George Washington Papers

To George Washington from John Belli, 5 March 1792

From John Belli

Philadelphia. March 5th 1792

Honoured President

The letter I had the pleasure to carry from Mr McDowell to you,1 was not of Sufficient magnitude to delever you in your own hands, consequently, destitude, of the opportunity of makeng you acquainted with my wishes—I now take the Liberty Sir, by this Present to Let you know I would be glad to have Some office in the Regular Army, if any adequate to my abilities Sould offer, my acquaintance in the western country for Some years passed, and the confidence I have acquired there, will enable me to obtain Supplies for the army on the very best terms, as to my capacities I appeal to Genl Knox Mr Brown2 Maj. Howell3 and Sundry other caracters of distinction in the city, and flatter me self will prove Satisfactory—excuse this freedom,4 and believe me to be Honoured President Your very humbe & obt St

John Belli


John Belli owned land in Danville, Ky., before 1788 and served as paymaster for the Kentucky mounted volunteers that accompanied Lt. Col. James Wilkinson’s expedition of August 1791 against the Indian villages along the L’Anguille (Eel) and Wabash rivers (see the Ky. Board of War to Henry Knox, 30 Aug. 1791, in Henry Knox to GW, 22 Sept. 1791, note 2).

1This letter, which has not been identified, may have been written by Samuel McDowell, Jr., the federal marshal for Kentucky, from whom GW received a census return no later than 7 Mar. (see GW to the U.S. Senate and House of Representatives, 3 Mar., n.1).

2Congressman John Brown of Virginia wrote GW from Philadelphia on 12 Mar., recommending “Mr John Billi of the District of Kentucky,” who “has requested me to make known to you his desire to obtain some employment in the Army.” Brown wrote: “From his acquaintance with Business, his long residence in Kentucky and knowledge of the resources of the Western Country in general, he has been induced to believe that he is qualified to discharge the duties of Deputy Quarter Master, with credit to himself, & advantage to the United States. Should he be honored with the appointment, & should Sureties for the due execution of the Trust be required of him, he will have it in his power to offer such as must be deemed unexceptionable. I beg leave to add that I have been acquainted with Mr Billi since the Year 1784 and cannot hesitate to recommend him as a Gentleman of Character, whose integrity, & punctuality in Business have, during that time been conspicuous” (DLC:GW).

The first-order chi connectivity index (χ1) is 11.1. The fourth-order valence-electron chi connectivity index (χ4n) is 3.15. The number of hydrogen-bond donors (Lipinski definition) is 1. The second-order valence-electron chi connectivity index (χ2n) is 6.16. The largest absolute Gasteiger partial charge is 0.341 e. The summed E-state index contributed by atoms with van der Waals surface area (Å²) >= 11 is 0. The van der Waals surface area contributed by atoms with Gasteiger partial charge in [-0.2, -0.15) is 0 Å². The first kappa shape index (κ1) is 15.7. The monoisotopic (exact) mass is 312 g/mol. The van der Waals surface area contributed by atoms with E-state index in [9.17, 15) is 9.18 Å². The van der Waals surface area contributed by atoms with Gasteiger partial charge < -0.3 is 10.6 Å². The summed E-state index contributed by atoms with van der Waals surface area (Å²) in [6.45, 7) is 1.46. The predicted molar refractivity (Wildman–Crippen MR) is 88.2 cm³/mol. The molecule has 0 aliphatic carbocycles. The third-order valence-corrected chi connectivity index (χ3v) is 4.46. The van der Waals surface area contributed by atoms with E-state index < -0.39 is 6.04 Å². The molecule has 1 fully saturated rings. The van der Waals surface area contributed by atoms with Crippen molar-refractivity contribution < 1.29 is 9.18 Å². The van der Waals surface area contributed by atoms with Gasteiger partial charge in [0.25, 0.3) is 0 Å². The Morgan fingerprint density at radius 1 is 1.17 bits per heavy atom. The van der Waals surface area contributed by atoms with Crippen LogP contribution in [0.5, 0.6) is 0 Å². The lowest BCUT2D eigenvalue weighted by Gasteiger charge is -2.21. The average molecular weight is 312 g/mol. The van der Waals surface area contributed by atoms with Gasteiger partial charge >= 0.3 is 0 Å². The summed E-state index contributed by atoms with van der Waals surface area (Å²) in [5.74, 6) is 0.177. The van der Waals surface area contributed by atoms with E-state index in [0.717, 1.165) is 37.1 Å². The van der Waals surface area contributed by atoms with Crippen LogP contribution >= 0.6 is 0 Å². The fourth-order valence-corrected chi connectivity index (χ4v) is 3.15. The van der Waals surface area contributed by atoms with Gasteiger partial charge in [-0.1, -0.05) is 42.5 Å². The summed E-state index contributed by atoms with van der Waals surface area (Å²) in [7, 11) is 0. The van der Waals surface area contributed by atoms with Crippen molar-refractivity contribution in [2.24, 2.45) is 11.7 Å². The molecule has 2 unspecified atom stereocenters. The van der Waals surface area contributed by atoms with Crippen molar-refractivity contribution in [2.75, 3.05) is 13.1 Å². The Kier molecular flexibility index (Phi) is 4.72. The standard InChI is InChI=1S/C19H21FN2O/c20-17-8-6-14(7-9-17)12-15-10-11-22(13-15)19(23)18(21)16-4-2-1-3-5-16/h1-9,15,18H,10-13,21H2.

3Belli apparently is referring to Joseph Howell, Jr., the acting paymaster of the U.S. Army.

4GW nominated Belli deputy quartermaster general on 9 April 1792. When Belli’s appointment was considered on 11 April, however, the Senate ordered that it be postponed pending further inquiry. The Senate resumed consideration of Belli’s appointment on 16 April and confirmed it that day (see GW to the U.S. Senate, 9 April; Executive Journal, description begins Journal of the Executive Proceedings of the Senate of the United States of America: From the commencement of the First, to the termination of the Nineteenth Congress. Vol. 1. Washington, D.C., 1828. description ends 1:117–20). Belli returned to Philadelphia in April 1793 with his military accounts, and he resigned his commission in November 1794 (see Knox to Anthony Wayne, 13 April 1793, in Knopf, Wayne, description begins Richard C. Knopf, ed. Anthony Wayne, a Name in Arms: Soldier, Diplomat, Defender of Expansion Westward of a Nation; The Wayne-Knox-Pickering-McHenry Correspondence. Pittsburgh, 1960. description ends 217–19).

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